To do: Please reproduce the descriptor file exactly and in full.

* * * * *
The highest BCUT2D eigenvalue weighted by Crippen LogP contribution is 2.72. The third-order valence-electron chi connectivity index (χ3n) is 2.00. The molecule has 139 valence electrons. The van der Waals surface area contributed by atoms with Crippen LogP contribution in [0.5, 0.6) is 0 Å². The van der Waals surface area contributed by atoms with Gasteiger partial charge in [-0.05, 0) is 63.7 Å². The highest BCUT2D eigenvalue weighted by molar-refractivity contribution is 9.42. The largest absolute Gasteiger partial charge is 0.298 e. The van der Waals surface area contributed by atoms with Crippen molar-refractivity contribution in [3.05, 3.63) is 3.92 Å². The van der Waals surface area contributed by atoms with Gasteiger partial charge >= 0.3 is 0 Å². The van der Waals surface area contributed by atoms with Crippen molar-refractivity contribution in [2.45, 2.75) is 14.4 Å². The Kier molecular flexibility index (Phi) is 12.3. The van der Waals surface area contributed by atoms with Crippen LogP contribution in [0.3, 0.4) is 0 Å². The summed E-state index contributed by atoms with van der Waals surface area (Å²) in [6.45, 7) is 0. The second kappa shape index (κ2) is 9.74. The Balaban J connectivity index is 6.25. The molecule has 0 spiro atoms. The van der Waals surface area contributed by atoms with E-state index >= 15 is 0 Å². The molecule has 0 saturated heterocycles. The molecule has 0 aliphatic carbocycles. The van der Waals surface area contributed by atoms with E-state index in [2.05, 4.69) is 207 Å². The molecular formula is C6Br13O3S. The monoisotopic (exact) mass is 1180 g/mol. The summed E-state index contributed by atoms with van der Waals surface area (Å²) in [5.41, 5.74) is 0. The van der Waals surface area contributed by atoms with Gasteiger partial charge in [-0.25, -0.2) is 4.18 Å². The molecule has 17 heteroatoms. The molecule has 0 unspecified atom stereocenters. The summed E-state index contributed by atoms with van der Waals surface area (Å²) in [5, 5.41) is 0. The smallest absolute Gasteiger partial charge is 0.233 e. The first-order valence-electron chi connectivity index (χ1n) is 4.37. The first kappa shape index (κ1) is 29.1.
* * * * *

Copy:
The highest BCUT2D eigenvalue weighted by Crippen LogP contribution is 2.72. The third-order valence-electron chi connectivity index (χ3n) is 2.00. The molecule has 139 valence electrons. The van der Waals surface area contributed by atoms with Crippen LogP contribution in [0.5, 0.6) is 0 Å². The van der Waals surface area contributed by atoms with Gasteiger partial charge in [-0.05, 0) is 63.7 Å². The highest BCUT2D eigenvalue weighted by molar-refractivity contribution is 9.42. The largest absolute Gasteiger partial charge is 0.298 e. The van der Waals surface area contributed by atoms with Crippen molar-refractivity contribution in [3.05, 3.63) is 3.92 Å². The van der Waals surface area contributed by atoms with Gasteiger partial charge >= 0.3 is 0 Å². The van der Waals surface area contributed by atoms with Crippen molar-refractivity contribution in [2.45, 2.75) is 14.4 Å². The Kier molecular flexibility index (Phi) is 12.3. The van der Waals surface area contributed by atoms with Crippen LogP contribution in [0.3, 0.4) is 0 Å². The summed E-state index contributed by atoms with van der Waals surface area (Å²) in [6.45, 7) is 0. The second kappa shape index (κ2) is 9.74. The Balaban J connectivity index is 6.25. The molecule has 0 spiro atoms. The van der Waals surface area contributed by atoms with E-state index >= 15 is 0 Å². The molecule has 0 saturated heterocycles. The molecule has 0 aliphatic carbocycles. The van der Waals surface area contributed by atoms with E-state index in [2.05, 4.69) is 207 Å². The molecular formula is C6Br13O3S. The monoisotopic (exact) mass is 1180 g/mol. The summed E-state index contributed by atoms with van der Waals surface area (Å²) in [5.41, 5.74) is 0. The van der Waals surface area contributed by atoms with Gasteiger partial charge in [-0.25, -0.2) is 4.18 Å². The molecule has 17 heteroatoms. The molecule has 0 unspecified atom stereocenters. The summed E-state index contributed by atoms with van der Waals surface area (Å²) in [5, 5.41) is 0. The smallest absolute Gasteiger partial charge is 0.233 e. The first-order valence-electron chi connectivity index (χ1n) is 4.37. The first kappa shape index (κ1) is 29.1.